Using Breakpoint 1.0 in a Responsive Web Design Project

Responsive Web Design
Mason Wendell

A little while ago (hours ago, actually) my friend Sam and I released 1.0 of our Sass project Breakpoint. (Announcement here.) Breakpoint makes writing media queries really simple. I want to show you a little about how we use it day-to-day on responsive projects here at Zivtech.

What’s wrong with just writing out media queries the old-fashioned way?

It’s fine if you only have a few media queries. But as we work we don’t just limit ourselves to a few queries and we certainly don’t limit ourselves to specific device sizes. So the problem we run into is that we need a way to keep track of all these queries and why we use them. We might set a query for the point at which our whole design reaches a certain width, but we’re just as likely to need a query when a header or a specific illustration reaches its full size. Without a system in place, our queries become cluttered and start looking like gibberish.

Since we design sites from a mobile-first perspective it makes sense that the query feature we use most often is the min-width feature. We use this one a lot, but it’s not the only query we use. And no solution is worthwhile unless it handles the edge-cases as well as it handles the mainstream cases.

Breakpoint makes a few assumptions.

  1. Most queries test the min-width feature.
  2. Variables are a good way to manage queries in a growing project.
  3. It’s nice to have a short and easy syntax that still allows for complex queries, when needed.

So we want to use Sass variables to create a per-project system for media queries, and use a short and easy syntax to do it.

Breakpoint creates a mixin called “breakpoint” - It’s easy to remember! And since it makes some assumptions on common use cases we can pass the mixin an argument that contains just a simple numerical value. But you can also stack them to create more complex queries, if necessary.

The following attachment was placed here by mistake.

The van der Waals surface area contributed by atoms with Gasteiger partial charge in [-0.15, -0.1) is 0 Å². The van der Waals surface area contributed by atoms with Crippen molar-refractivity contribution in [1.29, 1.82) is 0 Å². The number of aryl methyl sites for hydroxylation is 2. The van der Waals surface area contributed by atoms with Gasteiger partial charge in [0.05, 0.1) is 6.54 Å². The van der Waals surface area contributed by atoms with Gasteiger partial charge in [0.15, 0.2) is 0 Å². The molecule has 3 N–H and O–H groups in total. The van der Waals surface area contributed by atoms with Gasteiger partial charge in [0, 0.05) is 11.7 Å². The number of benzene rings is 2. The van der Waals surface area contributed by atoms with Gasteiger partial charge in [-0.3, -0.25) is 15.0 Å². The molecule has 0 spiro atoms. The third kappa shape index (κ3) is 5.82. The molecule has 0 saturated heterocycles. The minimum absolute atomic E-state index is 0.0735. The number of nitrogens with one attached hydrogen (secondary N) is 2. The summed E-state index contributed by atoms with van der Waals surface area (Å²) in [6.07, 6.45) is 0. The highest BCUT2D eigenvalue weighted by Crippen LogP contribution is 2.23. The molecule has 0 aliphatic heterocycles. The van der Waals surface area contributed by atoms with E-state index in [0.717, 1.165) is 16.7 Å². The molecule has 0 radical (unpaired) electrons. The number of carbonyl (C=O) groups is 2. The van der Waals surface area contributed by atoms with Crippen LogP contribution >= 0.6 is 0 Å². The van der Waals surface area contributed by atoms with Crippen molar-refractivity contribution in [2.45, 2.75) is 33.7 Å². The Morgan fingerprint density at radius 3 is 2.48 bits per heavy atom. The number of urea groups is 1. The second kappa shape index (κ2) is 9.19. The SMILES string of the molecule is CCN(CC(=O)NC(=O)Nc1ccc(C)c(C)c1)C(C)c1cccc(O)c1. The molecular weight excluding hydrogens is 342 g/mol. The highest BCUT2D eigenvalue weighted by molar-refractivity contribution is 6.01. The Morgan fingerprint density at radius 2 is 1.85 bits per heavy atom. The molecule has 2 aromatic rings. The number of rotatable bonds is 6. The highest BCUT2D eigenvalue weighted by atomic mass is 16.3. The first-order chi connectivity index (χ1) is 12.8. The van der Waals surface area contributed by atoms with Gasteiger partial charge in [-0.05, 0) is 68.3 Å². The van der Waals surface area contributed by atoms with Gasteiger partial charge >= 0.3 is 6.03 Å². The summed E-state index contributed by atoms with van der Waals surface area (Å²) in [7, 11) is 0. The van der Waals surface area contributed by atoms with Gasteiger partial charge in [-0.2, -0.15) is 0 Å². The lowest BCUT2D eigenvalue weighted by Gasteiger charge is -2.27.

Simple use

$breakpoint-medium-width: 500px;
.foo {
  @include breakpoint($breakpoint-medium-width) {...}

Which compiles to:

@media (min-width: 500px) {.foo {...}}


Let’s say there’s a site, and it goes from one-column mobile to desktop width. Pretty standard, right?

In this design I want certain changes to happen when: 1. the device is wider than a standard phone in portrait mode 2. the device is wide enough to show the whole robot illustration 3. the device is as wide as I wanted the header to get 4. the device is wide enough that I feel the design shouldn’t expand further

I set up the variables in Sass like so:

$bp-not-phone-portrait: 321px
$bp-whole-robot: 481px
$bp-header-max: 700px
$bp-desktop: 1000px

Here you’ll notice a mix of device references and design references - it’s healthy. Use a device size if it suits your content. Just always be sure the content is in the driver’s seat.

In my working Sass I’ll call the variables like this:

       width: $bp-header-max

Note that since the variable is a simple numeric value I'm able to reuse it to set the width of the hgroup when the device is wide enough.

In the case of the robot, I use it in a few places:

  .csstransforms3d &

    padding-right: 0
    background-position: top right
    margin: 0 auto
    max-width: $bp-whole-robot

  position: relative
    position: absolute
    content: ""
    top: -24px
    left: 50%
    margin-left: -22px
      left: 1.5em
      margin-left: 0

This let’s me and the other Coding Designers here know why we’re dropping queries that affect different parts of the design. It’s so we can see the whole robot - hooray for clarity!

Link to generated CSS.

Now in Drupal Theming...

We’re big believers in custom code for custom work here at Zivtech, but that doesn’t mean we don’t lean on our toolset. Drupal is a great dancer, and this technique is a great partner. Our base theme, Survival Kit comes with Breakpoint built right in. A full run down on Survival Kit is forthcoming, but the short version is that it's sparse and simple. Installing just the Drupal theme won’t give you much beyond some good default tpl.php files. But once you install the companion Survival Kit Compass extension you get a library of javascript libraries, and a top notch Sass framework for all your CSS needs. Link here and here for details.

Add a break point at the point where it breaks.

Now go get it!

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